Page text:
Granted, warblers are scarce this late in the year. A few late and lingering individuals can be found, often in the company of tougher, year-round species like Black-capped Chickadees and Dark-eyed Juncos. That just makes the otherwise “expected” ones a tad more exciting. And of course there are the vagrants – warblers that do not normally breed in or migrate through Newfoundland but have somehow gotten off-track and ended up here anyways. By November, some of those vagrants may have traveled a long way from home. This is the month when most western warblers, such as Black-throated Gray, Hermit and Virginia’s Warbler, have been discovered here. All in all, nearly 30 species of warbler have been recorded in Newfoundland during November – many, like those listed above, are the rarest ones on our checklist having been seen only once or twice in our storied birding history.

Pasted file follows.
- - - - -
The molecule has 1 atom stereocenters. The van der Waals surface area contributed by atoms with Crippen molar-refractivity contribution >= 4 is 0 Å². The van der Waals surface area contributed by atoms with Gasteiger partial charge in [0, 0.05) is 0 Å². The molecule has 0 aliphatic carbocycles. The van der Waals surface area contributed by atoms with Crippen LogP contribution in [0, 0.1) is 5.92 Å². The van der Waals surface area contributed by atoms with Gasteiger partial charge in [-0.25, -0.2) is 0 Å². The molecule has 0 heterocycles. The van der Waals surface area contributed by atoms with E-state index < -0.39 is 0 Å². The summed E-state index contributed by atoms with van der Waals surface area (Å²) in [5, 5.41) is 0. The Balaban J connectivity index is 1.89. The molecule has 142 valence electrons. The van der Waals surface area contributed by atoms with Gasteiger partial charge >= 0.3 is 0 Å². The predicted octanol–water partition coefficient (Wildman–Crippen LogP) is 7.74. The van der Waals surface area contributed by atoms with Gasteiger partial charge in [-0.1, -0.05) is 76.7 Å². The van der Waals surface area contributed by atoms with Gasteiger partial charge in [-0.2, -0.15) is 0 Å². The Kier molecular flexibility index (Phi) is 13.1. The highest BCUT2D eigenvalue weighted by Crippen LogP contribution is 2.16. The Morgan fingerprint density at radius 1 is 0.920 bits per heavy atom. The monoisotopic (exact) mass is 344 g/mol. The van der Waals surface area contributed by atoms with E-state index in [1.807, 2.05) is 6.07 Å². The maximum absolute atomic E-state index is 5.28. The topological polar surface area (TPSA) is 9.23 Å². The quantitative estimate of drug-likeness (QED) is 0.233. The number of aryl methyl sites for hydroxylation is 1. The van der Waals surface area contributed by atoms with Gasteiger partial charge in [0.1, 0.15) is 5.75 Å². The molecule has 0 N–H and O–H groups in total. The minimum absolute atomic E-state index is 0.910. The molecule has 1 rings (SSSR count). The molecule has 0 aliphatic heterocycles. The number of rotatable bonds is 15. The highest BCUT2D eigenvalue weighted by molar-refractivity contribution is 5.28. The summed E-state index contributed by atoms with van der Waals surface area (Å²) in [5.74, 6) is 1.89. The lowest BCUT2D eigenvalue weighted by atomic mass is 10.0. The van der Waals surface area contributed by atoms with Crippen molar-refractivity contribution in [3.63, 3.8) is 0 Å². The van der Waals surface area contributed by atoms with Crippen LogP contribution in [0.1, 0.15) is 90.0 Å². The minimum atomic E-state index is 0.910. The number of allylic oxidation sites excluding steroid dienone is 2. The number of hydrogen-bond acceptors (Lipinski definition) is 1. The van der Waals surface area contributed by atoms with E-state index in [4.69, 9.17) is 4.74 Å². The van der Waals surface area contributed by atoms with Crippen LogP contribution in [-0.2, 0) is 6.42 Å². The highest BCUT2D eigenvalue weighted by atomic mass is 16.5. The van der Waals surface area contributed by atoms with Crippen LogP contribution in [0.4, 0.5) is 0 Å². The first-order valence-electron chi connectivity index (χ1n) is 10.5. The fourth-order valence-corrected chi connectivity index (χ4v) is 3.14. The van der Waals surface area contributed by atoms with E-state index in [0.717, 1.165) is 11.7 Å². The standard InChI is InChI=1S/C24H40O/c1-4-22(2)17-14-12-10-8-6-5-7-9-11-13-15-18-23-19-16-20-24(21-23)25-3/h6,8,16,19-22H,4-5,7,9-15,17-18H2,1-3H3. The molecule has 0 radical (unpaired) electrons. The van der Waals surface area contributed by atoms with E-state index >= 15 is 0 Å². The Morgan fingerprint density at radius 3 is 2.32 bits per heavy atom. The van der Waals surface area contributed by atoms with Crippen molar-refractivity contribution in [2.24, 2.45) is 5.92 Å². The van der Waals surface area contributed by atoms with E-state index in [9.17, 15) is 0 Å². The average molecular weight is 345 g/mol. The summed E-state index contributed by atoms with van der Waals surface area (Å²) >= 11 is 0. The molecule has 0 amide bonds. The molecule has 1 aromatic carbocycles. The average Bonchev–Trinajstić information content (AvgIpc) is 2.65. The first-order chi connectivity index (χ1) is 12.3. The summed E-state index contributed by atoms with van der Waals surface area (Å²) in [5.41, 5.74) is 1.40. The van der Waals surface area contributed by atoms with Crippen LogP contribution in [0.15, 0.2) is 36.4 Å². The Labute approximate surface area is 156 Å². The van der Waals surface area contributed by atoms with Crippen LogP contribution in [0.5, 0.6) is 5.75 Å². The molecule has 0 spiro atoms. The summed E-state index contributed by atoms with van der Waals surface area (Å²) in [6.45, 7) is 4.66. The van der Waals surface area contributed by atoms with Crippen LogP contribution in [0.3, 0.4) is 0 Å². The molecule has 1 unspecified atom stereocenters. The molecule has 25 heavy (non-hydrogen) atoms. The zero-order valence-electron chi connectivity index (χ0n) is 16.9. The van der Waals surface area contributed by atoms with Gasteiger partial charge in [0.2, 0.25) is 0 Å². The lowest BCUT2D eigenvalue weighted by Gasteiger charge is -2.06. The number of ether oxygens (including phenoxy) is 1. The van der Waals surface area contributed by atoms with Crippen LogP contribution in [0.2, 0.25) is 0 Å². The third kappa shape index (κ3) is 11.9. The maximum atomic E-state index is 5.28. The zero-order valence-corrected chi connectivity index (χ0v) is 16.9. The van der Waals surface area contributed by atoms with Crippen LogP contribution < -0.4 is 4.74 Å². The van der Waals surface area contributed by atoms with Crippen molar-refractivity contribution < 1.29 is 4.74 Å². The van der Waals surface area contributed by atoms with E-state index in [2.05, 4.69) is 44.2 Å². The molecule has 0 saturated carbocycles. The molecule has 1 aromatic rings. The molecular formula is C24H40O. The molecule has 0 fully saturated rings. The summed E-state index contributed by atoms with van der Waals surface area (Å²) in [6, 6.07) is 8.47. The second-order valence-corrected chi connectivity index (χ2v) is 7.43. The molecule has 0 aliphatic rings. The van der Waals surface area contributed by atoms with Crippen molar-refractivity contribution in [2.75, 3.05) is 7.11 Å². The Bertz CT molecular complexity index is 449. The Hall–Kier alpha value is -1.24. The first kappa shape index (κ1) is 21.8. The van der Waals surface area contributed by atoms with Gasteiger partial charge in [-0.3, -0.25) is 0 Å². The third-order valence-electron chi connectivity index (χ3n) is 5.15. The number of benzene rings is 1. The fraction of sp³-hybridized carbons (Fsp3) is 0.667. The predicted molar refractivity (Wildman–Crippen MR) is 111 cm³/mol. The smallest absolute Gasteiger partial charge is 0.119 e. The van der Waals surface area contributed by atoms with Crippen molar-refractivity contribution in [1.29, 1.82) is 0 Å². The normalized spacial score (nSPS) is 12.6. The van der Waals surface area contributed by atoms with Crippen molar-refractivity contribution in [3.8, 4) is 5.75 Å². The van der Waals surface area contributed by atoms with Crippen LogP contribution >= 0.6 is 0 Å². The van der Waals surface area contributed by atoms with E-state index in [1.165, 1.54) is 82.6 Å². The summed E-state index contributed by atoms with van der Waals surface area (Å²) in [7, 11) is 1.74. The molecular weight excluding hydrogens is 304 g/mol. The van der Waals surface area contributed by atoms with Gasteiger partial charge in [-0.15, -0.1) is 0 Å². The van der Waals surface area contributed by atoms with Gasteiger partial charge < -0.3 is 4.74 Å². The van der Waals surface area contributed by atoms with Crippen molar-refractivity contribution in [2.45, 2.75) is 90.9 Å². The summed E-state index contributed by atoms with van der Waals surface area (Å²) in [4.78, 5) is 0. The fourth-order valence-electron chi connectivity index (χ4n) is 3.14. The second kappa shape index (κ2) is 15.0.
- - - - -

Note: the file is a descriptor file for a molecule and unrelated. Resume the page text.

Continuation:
This Virginia's Warbler, the only one ever recorded in Newfoundland, was discovered on November 14, 2013. It was an exciting day for local birders!

This Virginia’s Warbler, the only one ever recorded in Newfoundland, was discovered on November 14, 2013. It was an exciting day for local birders!

Yellow-throated Warblers have a funny habit of showing up in Newfoundland in late fall and early winter, despite the fact their normal range is much further south. During cold weather, these beautiful birds will sometimes visit suet feeders, delighting backyard birders lucky enough to find one in their neighbourhood!

Yellow-throated Warblers have a funny habit of showing up in Newfoundland in late fall and early winter, despite the fact their normal range is much further south. During cold weather, these beautiful birds will sometimes visit suet feeders, delighting backyard birders lucky enough to find one in their neighbourhood! (This one was photographed in Cape Broyle a few years ago)